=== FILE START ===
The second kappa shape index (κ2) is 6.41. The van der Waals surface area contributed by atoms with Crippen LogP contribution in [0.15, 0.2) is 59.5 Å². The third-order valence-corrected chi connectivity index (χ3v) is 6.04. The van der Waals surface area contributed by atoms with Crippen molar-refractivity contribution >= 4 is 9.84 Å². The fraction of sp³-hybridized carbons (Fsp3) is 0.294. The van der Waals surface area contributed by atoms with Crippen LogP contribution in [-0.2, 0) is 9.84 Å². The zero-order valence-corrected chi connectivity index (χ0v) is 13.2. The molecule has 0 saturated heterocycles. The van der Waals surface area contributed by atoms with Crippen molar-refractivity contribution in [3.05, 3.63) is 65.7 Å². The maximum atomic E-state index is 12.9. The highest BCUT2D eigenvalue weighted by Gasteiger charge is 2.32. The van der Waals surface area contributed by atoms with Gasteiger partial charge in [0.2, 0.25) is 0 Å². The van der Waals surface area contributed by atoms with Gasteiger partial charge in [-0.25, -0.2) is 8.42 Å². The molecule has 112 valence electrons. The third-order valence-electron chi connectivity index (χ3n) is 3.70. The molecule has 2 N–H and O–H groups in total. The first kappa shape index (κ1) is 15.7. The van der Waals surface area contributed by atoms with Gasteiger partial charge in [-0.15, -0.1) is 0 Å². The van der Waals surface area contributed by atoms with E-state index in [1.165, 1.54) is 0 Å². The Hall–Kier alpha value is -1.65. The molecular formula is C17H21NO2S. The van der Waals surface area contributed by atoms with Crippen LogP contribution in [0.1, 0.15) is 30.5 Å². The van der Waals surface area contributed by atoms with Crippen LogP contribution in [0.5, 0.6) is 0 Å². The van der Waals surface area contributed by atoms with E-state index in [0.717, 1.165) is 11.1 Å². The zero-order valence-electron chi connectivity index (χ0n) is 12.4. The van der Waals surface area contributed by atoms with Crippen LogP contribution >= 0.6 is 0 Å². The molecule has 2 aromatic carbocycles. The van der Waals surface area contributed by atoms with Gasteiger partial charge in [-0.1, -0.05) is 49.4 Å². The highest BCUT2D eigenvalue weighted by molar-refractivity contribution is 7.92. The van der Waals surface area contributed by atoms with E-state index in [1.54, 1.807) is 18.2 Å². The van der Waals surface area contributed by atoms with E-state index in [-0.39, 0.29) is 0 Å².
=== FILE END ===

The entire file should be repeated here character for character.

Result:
The second kappa shape index (κ2) is 6.41. The van der Waals surface area contributed by atoms with Crippen LogP contribution in [0.15, 0.2) is 59.5 Å². The third-order valence-corrected chi connectivity index (χ3v) is 6.04. The van der Waals surface area contributed by atoms with Crippen molar-refractivity contribution >= 4 is 9.84 Å². The fraction of sp³-hybridized carbons (Fsp3) is 0.294. The van der Waals surface area contributed by atoms with Crippen LogP contribution in [-0.2, 0) is 9.84 Å². The zero-order valence-corrected chi connectivity index (χ0v) is 13.2. The molecule has 0 saturated heterocycles. The van der Waals surface area contributed by atoms with Crippen molar-refractivity contribution in [3.05, 3.63) is 65.7 Å². The maximum atomic E-state index is 12.9. The highest BCUT2D eigenvalue weighted by Gasteiger charge is 2.32. The van der Waals surface area contributed by atoms with Gasteiger partial charge in [0.2, 0.25) is 0 Å². The van der Waals surface area contributed by atoms with Gasteiger partial charge in [-0.25, -0.2) is 8.42 Å². The molecule has 112 valence electrons. The third-order valence-electron chi connectivity index (χ3n) is 3.70. The molecule has 2 N–H and O–H groups in total. The first kappa shape index (κ1) is 15.7. The van der Waals surface area contributed by atoms with Gasteiger partial charge in [-0.15, -0.1) is 0 Å². The van der Waals surface area contributed by atoms with E-state index in [1.165, 1.54) is 0 Å². The Hall–Kier alpha value is -1.65. The molecular formula is C17H21NO2S. The van der Waals surface area contributed by atoms with Crippen LogP contribution in [0.1, 0.15) is 30.5 Å². The van der Waals surface area contributed by atoms with Crippen LogP contribution in [0.5, 0.6) is 0 Å². The van der Waals surface area contributed by atoms with E-state index in [0.717, 1.165) is 11.1 Å². The zero-order valence-electron chi connectivity index (χ0n) is 12.4. The van der Waals surface area contributed by atoms with Crippen LogP contribution >= 0.6 is 0 Å². The molecule has 2 aromatic carbocycles. The van der Waals surface area contributed by atoms with Gasteiger partial charge in [-0.1, -0.05) is 49.4 Å². The highest BCUT2D eigenvalue weighted by molar-refractivity contribution is 7.92. The van der Waals surface area contributed by atoms with E-state index in [1.54, 1.807) is 18.2 Å². The van der Waals surface area contributed by atoms with E-state index in [-0.39, 0.29) is 0 Å².